We cross through a coastal shore pine forest…

…that leads to an open meadow and the Old Bog Trail.

At the end of the trail we reach a natural bog. A natural bog takes hundreds of years to create. Clay-laden soil lines the bottom of a bog holding water, much like a swimming pool liner. As organic materials collect and decompose, the water becomes acidic. Only specially adapted plant species, such as sedges, salal, wild cranberries, and shore pine can thrive in these soggy conditions. (plaque)

These bogs were transformed into one of the oldest cranberry bogs on the southern coast of Oregon, the Westmoor Cranberry Bogs, as a way to supplement the income of eastern settlers.

In order to harvest cranberries, the farmers had to find a way to pump water out of the bog, prevent sedges from growing, and keep the deer away. Hauling sand from the nearby dunes to spread by hand over the site aided in this.

From 1914-1950 these cranberries were shipped as faraway as Portland and Los Angeles for the holidays. Berry pickers were paid in tickets redeemable at local stores for food and clothing. (plaque and brochure)

Today this natural bog has returned to its organic state filling with sediments and vegetation. The bench below symbolizes this process for me.

On the way back to the Muddy Lake Trail I get close up and personal with salal shrubs.

And I peek into a gap in the shore pines to discover manzanita branches sculptured by the wind and resting on the yellow-green moss below.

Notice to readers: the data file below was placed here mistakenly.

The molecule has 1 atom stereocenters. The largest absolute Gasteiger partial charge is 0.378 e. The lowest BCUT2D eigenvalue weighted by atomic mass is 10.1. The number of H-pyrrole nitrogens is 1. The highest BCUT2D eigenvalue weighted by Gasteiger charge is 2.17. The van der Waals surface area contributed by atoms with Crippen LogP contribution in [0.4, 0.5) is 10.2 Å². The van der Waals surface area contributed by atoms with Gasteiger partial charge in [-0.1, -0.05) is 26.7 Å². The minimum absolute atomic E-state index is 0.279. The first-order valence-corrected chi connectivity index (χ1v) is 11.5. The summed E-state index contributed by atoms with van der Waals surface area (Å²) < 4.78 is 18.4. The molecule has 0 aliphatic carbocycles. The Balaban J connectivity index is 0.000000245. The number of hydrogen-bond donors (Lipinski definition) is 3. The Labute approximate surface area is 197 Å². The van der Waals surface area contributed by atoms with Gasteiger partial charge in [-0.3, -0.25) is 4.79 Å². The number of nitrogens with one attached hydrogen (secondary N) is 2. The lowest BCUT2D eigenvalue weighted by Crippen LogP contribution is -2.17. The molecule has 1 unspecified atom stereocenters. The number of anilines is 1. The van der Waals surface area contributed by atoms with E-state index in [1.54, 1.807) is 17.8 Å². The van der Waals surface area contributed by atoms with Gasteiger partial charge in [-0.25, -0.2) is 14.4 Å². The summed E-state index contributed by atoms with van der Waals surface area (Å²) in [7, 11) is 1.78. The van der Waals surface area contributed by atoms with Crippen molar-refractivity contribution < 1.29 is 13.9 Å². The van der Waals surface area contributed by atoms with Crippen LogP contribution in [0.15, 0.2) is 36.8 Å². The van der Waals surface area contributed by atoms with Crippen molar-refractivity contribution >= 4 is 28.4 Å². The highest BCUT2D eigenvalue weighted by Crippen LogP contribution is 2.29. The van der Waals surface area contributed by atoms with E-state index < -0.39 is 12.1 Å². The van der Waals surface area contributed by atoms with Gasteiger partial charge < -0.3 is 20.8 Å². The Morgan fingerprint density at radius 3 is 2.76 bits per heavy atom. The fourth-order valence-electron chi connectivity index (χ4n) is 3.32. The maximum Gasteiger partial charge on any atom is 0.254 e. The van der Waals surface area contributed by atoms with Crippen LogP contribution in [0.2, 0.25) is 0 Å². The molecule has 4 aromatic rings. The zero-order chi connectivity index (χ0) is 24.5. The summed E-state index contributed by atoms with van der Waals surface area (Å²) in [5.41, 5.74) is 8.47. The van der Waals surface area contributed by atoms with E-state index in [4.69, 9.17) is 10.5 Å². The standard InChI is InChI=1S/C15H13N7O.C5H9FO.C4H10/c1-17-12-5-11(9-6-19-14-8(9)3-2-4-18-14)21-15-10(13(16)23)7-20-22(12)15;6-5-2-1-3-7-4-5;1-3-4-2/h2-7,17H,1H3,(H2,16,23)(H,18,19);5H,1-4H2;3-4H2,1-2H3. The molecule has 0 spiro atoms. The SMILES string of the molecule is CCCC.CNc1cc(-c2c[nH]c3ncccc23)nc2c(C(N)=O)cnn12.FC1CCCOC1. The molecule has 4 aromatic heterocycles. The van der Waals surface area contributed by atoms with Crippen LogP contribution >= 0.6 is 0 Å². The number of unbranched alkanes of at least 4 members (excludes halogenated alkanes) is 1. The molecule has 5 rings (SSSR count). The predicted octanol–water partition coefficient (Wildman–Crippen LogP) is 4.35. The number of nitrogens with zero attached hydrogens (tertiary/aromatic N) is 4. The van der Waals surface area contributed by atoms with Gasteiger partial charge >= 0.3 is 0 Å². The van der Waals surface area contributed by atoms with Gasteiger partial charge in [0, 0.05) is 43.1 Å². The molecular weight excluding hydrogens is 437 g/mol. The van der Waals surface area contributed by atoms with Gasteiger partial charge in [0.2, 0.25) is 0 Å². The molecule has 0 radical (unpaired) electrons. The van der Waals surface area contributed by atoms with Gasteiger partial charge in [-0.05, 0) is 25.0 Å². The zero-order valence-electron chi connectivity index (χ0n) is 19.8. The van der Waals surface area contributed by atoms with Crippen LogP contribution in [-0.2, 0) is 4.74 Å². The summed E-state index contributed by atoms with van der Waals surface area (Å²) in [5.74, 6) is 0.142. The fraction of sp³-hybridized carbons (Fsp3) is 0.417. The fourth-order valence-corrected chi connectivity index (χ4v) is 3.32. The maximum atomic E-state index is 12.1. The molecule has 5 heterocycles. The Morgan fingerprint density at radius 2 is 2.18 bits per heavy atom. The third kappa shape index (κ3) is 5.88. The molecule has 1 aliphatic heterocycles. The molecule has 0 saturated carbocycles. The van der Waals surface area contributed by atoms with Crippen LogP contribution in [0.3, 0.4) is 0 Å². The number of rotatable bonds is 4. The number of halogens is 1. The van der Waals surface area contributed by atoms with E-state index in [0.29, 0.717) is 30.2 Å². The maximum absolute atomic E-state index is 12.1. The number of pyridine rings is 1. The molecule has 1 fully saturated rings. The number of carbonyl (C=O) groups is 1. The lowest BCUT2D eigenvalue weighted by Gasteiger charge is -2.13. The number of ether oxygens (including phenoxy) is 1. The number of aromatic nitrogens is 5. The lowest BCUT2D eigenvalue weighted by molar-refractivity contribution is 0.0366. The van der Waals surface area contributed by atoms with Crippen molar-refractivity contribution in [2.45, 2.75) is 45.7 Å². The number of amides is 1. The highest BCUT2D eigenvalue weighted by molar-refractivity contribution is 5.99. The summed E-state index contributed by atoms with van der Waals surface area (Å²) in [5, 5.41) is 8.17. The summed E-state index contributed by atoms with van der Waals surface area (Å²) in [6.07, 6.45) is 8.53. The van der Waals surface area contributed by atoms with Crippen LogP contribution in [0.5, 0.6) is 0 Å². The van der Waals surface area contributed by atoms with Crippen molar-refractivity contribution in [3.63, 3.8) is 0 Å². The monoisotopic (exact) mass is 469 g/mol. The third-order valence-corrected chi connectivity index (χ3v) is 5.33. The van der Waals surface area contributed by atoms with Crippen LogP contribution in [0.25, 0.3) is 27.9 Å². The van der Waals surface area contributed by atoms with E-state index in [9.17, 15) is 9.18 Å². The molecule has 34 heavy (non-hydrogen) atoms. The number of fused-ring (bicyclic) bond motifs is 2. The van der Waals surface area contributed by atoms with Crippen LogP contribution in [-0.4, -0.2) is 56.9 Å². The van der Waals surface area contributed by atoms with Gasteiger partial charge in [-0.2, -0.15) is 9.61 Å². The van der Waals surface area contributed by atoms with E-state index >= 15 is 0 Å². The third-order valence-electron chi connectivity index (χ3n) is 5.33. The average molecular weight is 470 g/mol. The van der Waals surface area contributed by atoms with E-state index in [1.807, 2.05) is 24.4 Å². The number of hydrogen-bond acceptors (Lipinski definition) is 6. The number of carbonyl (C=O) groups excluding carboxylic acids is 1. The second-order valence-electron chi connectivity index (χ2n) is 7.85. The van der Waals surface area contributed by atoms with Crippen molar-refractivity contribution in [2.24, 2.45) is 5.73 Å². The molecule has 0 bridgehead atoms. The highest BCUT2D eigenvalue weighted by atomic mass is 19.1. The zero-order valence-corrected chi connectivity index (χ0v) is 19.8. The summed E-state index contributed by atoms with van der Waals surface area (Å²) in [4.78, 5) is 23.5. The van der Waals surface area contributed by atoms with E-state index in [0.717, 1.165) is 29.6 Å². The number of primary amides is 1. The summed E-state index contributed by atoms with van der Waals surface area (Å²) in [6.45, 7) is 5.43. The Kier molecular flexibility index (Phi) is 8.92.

And then these delicate white snowflakes stare up at me.

We return to the East Muddy Lake Trail and the open meadow.

We enter another pine forest. A hanging moss beard captures my attention.

And more flowers…

The end of the trail, or the beginning, displays a plaque explaining the rich mosaic of habitats and life living within the New River Trail System.

As we exit onto River Road we meet a woman from Gold Beach. Then a “milk truck-looking vehicle” slowly passes by and my new friend and I stop them for a chat. We learn that they just converted this vehicle into a camper.

I say goodbye to my new friends and head to our car.

After turning the bend I take one last picture of an old farm machine. Jeff and I convince ourselves that it has something to do with harvesting cranberries.

What an unexpectedly wonderful day!

Beach Bumming

Agate Beach Again…

Today we head north from our RV site to Paradise Point Road that takes us along Garrison Lake to the ocean. Then we walk south along Agate Beach and exit across the dunes at Tseriadun Recreation Site.

Paradise Point is a parking area overlooking an expansive coastal vista stretching from Port Orford Heads to Cape Blanco and the lighthouse. It’s a great spot for watching the sun set or just visiting the ocean without leaving your car.

The pictures below are taken from above the beach.

At the end of the parking area a steep hill curves through the dunes and leads to the beach.